What sets The Firmament Group apart?
They pride themselves on providing genuine partnership to their clients. They invest for the long-term and seek to create value by providing investment solutions tailored to the relevant client. The combined equity and debt solution is still quite novel; many say they offer it but these guys really do it. Ted also explained how they will support clients to grow their businesses, for example by seeking out investment opportunities or undertaking due diligence on potential targets.
Examples of recent client highlights include the investments they have made to waste water treatment provider, Denali, medical equipment company, AdaptHealth, and transportation management provider, Logistyx Technologies.
For the moment, Marion and Ted are focusing their energies across UK and Northern Europe, with trips planned over the next month to Liverpool, Sheffield, Manchester, Dublin and Amsterdam.
Are there any mistakes which you see businesses making when attracting new investment?
For Marion and Ted there are not so many common mistakes but rather there were certain distinguishing factors which set some rising business stars apart from other competitors. These include a growing market, differentiation and a healthy business model. For Marion, excessive customer concentration can be a red flag and an unhealthy reliance upon a limited number of clients can be a cause for concern. And for Ted the real key is a good management team.
We talked about the challenges facing businesses generally right now. There was a common acknowledgement that for larger deals competition is as fierce as ever, but for smaller transactions there are limited options for companies. We talked about how for the canny investor exciting opportunities are there to pursue right now, and in any economic climate, there will often be business owners who choose to retire which will continue to provide a fertile source of potential transactions linked to MBOs. MBIs or acquisition targets for buy and build strategies.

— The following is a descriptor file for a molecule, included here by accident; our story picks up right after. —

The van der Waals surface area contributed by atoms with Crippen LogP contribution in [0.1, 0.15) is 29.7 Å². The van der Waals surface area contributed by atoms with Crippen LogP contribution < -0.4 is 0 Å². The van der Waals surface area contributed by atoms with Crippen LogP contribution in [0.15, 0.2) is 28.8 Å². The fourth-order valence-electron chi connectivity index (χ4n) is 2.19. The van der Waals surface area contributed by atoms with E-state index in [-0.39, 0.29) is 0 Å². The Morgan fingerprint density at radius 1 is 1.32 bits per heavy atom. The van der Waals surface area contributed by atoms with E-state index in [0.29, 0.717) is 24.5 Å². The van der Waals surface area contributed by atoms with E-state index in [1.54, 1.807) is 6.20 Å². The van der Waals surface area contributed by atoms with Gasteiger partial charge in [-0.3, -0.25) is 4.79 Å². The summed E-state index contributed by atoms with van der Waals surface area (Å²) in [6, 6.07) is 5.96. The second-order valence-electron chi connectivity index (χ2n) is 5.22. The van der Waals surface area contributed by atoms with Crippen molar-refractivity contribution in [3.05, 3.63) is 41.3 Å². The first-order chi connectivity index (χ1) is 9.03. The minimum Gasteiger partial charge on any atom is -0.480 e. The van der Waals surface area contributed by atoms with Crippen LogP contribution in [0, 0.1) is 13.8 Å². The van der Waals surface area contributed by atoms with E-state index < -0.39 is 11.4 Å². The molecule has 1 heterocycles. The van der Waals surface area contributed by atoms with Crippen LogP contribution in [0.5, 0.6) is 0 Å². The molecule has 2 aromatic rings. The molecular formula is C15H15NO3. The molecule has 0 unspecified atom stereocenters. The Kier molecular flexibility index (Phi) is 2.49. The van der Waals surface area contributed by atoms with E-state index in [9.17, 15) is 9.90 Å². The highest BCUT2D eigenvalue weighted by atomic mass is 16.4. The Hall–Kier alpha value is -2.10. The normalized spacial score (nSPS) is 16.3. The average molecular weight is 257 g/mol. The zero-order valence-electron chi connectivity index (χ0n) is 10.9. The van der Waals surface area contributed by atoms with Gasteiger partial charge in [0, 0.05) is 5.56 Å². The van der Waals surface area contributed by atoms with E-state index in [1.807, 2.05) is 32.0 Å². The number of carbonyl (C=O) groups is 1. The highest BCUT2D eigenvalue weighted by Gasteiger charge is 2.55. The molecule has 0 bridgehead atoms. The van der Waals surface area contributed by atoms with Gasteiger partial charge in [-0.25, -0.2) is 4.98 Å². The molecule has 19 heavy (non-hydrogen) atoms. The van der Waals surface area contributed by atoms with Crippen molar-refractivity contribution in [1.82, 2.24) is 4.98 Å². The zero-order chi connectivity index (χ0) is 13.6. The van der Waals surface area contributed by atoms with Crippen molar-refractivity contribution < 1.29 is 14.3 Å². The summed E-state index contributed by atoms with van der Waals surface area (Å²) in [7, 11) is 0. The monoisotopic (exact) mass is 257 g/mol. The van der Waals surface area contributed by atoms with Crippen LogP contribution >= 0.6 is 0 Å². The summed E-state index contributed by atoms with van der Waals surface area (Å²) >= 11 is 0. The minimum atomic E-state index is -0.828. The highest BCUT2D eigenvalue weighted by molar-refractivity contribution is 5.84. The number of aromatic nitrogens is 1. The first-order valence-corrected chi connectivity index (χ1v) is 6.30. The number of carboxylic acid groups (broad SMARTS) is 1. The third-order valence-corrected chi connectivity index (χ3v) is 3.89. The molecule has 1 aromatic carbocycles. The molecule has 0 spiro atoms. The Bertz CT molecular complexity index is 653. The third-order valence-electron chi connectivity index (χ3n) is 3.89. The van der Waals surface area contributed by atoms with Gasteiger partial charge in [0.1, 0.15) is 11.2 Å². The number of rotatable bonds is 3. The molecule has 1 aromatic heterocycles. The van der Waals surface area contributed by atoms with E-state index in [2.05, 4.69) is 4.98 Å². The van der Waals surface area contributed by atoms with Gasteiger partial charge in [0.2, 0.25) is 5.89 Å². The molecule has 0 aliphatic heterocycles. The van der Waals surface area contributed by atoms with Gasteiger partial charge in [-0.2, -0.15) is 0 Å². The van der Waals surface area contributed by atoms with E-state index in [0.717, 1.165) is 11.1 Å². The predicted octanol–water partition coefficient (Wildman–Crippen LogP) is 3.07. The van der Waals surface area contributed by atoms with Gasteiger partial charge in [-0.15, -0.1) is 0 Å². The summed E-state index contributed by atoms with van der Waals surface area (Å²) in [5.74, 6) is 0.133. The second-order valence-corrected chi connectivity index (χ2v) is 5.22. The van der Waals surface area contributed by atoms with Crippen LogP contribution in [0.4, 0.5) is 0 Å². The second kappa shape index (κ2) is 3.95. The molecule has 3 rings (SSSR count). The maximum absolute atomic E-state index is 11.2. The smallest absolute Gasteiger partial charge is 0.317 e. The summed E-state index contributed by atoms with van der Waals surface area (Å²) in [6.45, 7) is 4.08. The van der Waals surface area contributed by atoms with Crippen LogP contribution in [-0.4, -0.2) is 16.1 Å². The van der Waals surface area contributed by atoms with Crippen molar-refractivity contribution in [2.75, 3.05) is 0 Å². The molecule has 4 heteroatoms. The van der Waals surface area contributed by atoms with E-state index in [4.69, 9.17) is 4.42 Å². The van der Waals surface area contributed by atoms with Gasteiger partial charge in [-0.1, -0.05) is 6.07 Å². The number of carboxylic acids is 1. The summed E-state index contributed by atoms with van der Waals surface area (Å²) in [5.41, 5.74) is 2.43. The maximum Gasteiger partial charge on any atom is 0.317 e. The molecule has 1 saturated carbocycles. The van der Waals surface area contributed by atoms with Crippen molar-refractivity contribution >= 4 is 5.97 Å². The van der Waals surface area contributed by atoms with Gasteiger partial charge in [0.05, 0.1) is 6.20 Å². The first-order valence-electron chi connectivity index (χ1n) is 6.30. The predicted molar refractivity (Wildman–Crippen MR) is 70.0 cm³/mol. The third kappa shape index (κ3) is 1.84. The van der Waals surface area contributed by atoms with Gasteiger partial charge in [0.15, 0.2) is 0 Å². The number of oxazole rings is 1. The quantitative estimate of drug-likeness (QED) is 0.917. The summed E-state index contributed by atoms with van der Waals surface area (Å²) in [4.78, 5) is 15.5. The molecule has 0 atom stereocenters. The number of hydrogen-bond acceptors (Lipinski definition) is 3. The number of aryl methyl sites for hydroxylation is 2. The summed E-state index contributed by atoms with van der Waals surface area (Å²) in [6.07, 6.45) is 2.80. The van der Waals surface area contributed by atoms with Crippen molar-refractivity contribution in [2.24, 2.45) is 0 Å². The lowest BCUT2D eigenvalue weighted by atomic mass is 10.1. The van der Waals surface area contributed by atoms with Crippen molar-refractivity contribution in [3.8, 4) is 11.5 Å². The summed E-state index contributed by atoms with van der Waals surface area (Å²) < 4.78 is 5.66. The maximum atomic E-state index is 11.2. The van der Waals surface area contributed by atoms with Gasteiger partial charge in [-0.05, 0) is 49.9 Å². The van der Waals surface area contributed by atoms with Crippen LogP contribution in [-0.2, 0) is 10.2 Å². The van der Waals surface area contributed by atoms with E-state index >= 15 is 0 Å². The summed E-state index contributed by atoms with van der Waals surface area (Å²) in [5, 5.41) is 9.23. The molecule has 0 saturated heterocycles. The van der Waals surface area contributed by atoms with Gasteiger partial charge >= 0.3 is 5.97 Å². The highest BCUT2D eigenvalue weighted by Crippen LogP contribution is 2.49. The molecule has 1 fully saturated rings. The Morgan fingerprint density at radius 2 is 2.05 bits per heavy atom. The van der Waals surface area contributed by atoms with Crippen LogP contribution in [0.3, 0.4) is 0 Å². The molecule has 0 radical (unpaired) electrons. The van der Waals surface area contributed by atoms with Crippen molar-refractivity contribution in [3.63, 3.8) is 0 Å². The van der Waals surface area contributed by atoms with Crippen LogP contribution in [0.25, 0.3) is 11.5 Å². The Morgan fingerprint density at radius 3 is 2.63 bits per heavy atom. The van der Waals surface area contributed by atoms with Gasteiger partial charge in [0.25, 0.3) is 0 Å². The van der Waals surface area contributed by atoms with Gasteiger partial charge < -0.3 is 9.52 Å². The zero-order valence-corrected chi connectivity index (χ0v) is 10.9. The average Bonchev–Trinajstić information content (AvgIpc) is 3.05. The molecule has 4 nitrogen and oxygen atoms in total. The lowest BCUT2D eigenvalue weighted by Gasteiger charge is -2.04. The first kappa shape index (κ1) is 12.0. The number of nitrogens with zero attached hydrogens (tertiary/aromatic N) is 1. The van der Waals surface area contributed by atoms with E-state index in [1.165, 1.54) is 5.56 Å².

Ted gave some examples of warning signs they have encountered previously when looking at prospective clients. These include under-investment in financial controls, the dangers associated with becoming complacent and falling into static growth, an over-sensitivity around costs and fees, and a pre-occupation with absolute numbers. We were left with the lasting impression of a business owner nervous about losing 5% of his equity but where 95% of a bigger cake is a much better return than 100% of a cupcake, which is why a debt led solution with the flexibility to provide equity could be an attractive offering to SME owners wishing to grow their business.
If you would like to hear more from Marion or Ted or explore the possibility of discussing an investment opportunity with them, please contact them using the following details: email@example.com and firstname.lastname@example.org